When European explorers first discovered the “New World”, both the newly founded land,and the Native Americans that were effected in good and bad ways. When the Europeans first discovered the Natives, the explorers automatically assumed that they were superior or top class compared to them. Christopher Columbias states,(doc 4) “ Very handsome bodies and very fine faces. They ought to be good servants and of skill, for I see that they repeat very quickly whatever is said to them.” As you can tell from this quote, Columbias clearly thought thought of the Native American culture as a joke, and treated them as if they were animals.
In the 16th Century, Spain became one of the European forces to reckon with. To expand even further globally, Spanish conquistadors were sent abroad to discover lands, riches, and North America and its civilizations. When the Spanish and Native American groups met one another, they judged each other, as they were both unfamiliar with the people that stood before them. The Native American and Spanish views and opinions of one another are more similar than different because when meeting and getting to know each other, neither the Spaniards nor the Native Americans saw the other group of people as human. Both groups of people thought of one another as barbaric monsters and were confused and amazed by each other’s cultures.
The Indians and Europeans are divided but together in terms of how Europeans viewed Indians. In New World for All and in Dawnland Encounters, Calloway uses European writer Hector St John De Crevecoeur, to describe how Europeans thought of the Indians. De Crevecoeur said the Indians society had a “imperceptible charm for Europeans and offered qualities lacking in European society” (Calloway. 155). In other words, the Indians offered a new take on life for the Europeans as well as give them a new insight to a clear majority of things in the Indian society. In contrast to how Europeans viewed Indians, when a European “went native” they were looked at as a traitor and would receive cruel and unusual punishment for that crime they committed.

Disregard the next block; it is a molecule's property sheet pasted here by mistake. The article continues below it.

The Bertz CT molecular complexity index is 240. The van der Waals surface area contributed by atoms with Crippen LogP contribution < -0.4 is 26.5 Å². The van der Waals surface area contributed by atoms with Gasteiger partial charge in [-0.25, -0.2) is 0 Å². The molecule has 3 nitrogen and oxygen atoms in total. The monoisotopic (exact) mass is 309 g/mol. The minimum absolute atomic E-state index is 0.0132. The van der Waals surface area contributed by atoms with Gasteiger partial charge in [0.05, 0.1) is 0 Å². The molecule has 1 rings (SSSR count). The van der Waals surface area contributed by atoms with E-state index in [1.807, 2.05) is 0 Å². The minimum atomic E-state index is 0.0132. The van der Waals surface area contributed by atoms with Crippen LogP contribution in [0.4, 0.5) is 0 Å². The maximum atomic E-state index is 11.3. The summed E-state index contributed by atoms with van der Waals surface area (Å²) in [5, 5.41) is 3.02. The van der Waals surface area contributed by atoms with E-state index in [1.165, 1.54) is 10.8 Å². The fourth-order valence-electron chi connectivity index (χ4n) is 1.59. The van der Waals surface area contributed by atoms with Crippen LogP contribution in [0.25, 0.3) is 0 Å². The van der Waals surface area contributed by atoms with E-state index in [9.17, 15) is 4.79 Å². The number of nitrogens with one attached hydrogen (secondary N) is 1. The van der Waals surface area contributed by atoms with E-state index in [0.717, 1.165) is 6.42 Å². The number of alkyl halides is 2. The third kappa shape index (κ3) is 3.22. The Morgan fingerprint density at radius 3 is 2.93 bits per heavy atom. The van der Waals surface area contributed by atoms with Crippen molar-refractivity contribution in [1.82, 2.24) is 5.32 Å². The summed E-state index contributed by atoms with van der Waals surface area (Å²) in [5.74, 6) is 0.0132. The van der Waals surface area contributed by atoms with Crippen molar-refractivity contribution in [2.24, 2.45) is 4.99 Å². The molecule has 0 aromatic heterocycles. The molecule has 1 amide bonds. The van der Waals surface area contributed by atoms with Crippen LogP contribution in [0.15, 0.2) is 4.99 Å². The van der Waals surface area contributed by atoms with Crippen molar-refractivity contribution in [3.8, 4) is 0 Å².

European exploration of the West began in 1500 and continued to flourish for over three centuries. While colonizing this new land, Europeans first came into contact with the native peoples. European religious views, gender roles, and land ownership shaped their interactions with Native Americans. The English, for example, practiced Christianity, while the Native Americans possessed a more spiritual and animalistic religion. Native American societies were heavily reliant on women for not only household duties, but also agricultural responsibilities.
New technologies, Different religions, and different lifestyle techniques caused tensions between the European Explorers and the American Indians, which often lead to war and enslavement. However, forming trading systems and slowly absorbing one another 's language allowed for a short time of safer coexistence between both peoples. Disease played a critical factor in the adaptation of the two groups as well striking fear in the Indians while giving Europeans a sense of empowerment. Around this time period, Europeans were experiencing a Renaissance, which produced several new technologies and ideologies. Advanced ships, precise maps, and the compass allowed the Europeans to begin exploring around the world, initiating the age of exploration.
Imagine someone going up to you and saying " hey American person", even though the fact may be that you don 't wan to be called that. Throughout North American History, we have been labeling many different Native Americann groups by the same title and name, even though they may be completely differnt from each other. Each and every Native groups have their own history, culture, and way of life. It isn 't fair to call and label every ethnic Native group as simply Native Americans. Their are hundreds of different Native ethnic groups out there, with competly differnt lifestyles.